1. Development and Validation of the Wesleyan Intercultural Competence Scale (WICS): A Tool for Measuring the Impact of Study Abroad Experiences

    ERIC Educational Resources Information Center

    Stemler, Steven E.; Imada, Toshie; Sorkin, Carolyn

    2014-01-01

    As globalization becomes commonplace and the world becomes increasingly interconnected, institutions of higher education have begun to prioritize the development of intercultural competence in their students. In order to measures intercultural competence, the authors developed the "Wesleyan Intercultural Competence Scale" (WICS). The…

  2. The Development of Primary Teachers Competencies as a Basis to Introduce the Study Programmes of Undergraduate Teacher Education

    ERIC Educational Resources Information Center

    Devjak, Tatjana; Pavlin, Samo; Polak, Alenka

    2009-01-01

    In this article the authors establish the key competencies that should be acquired by future teachers in the course of their undergraduate studies. They also develop a model of the factors for which they presume most significantly contribute to the development of the selected competencies. For the selection of competencies and predictors of their…

  3. A report from the AAPM Subcommittee on Guidelines for Competency Evaluation for Clinical Medical Physicists in Radiation Oncology.

    PubMed

    Pavord, Daniel C; Birnbaum, Steven; Bocuzzi, Douglas; DeBoer, Steven; Freedman, D Jay; Schell, Michael; Sutlief, Steven

    2016-01-01

    The goal of this report is to provide a framework from which an institution can develop a competency and credentialing program. It is not intended to be adopted as written, but rather as a list of suggestions from which the institution develops their program. A clear distinction should be made between the initial evaluation of the competency of new staff (credentialing) and the ongoing verification of the competency of existing staff. Furthermore, whenever new technologies are imple-mented, the entire staff would be subject to the credentialing process. Competencies involve the ongoing verification of the performance of a procedure according to the established policies and procedures at a facility. This can be done by audits of work product, direct observation of performance, self-evaluation, or testing. PMID:27455473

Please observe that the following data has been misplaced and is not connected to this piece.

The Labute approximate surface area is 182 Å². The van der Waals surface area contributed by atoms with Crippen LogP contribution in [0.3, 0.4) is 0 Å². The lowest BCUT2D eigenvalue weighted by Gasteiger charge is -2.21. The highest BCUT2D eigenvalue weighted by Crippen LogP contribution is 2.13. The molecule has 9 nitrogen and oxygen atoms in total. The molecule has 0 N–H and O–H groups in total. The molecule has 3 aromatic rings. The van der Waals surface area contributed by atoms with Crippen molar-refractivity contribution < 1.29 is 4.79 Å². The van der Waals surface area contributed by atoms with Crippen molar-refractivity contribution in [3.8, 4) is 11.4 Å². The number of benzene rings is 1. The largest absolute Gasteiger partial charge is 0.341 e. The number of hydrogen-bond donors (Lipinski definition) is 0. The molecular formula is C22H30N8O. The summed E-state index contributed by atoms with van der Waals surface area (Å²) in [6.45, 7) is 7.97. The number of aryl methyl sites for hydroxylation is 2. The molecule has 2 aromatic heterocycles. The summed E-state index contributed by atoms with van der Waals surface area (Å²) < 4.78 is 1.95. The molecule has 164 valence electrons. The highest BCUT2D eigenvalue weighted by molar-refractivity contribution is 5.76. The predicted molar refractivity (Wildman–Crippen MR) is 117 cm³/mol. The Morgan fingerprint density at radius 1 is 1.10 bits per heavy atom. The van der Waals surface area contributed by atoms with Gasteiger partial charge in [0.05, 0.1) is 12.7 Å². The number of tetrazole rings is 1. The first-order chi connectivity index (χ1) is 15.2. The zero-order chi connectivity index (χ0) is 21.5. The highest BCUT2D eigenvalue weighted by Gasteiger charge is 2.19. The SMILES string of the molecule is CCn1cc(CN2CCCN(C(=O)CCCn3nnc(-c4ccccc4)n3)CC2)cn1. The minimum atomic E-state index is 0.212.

4. Characterization of competence and biofilm development of a Streptocccus sanguinis endocarditis isolate

    PubMed Central

    Zhu, Lin; Zhang, Yongshu; Fan, Jingyuan; Herzberg, Mark C.; Kreth, Jens

    2010-01-01

    Streptococcus sanguinis is an oral commensal bacterium and endogenous pathogen in the blood, which generally is naturally competent to take up extracellular DNA. Regarded as a stress response, competence development enables S. sanguinis to acquire new genetic material. The sequenced reference strain SK36 encodes and expresses the genes required for competence (com) and uptake of DNA. Isolated from blood cultures of a confirmed case of infective endocarditis, strain 133–79 encodes all necessary com genes but is not transformable under conditions permissive for competence development in SK36. Using synthetic competence-stimulating peptides (sCSP) based on sequences of SK36 and 133–79 comC, both strains developed competence at similar frequencies in cross-transformation experiments. Furthermore, downstream response pathways are similar in strains SK36 and 133–79 since platelet aggregation and biofilm formation appeared unaffected by CSP. Collectively, the data indicate that strains SK36 and 133–79 respond to CSP similarly, strongly suggesting that endogenous production or release of CSP from 133–79 is impaired. PMID:21375702

  5. Ultrasonography for rheumatologists: the development of specific competency based educational outcomes

    PubMed Central

    Brown, A K; O'Connor, P J; Roberts, T E; Wakefield, R J; Karim, Z; Emery, P

    2006-01-01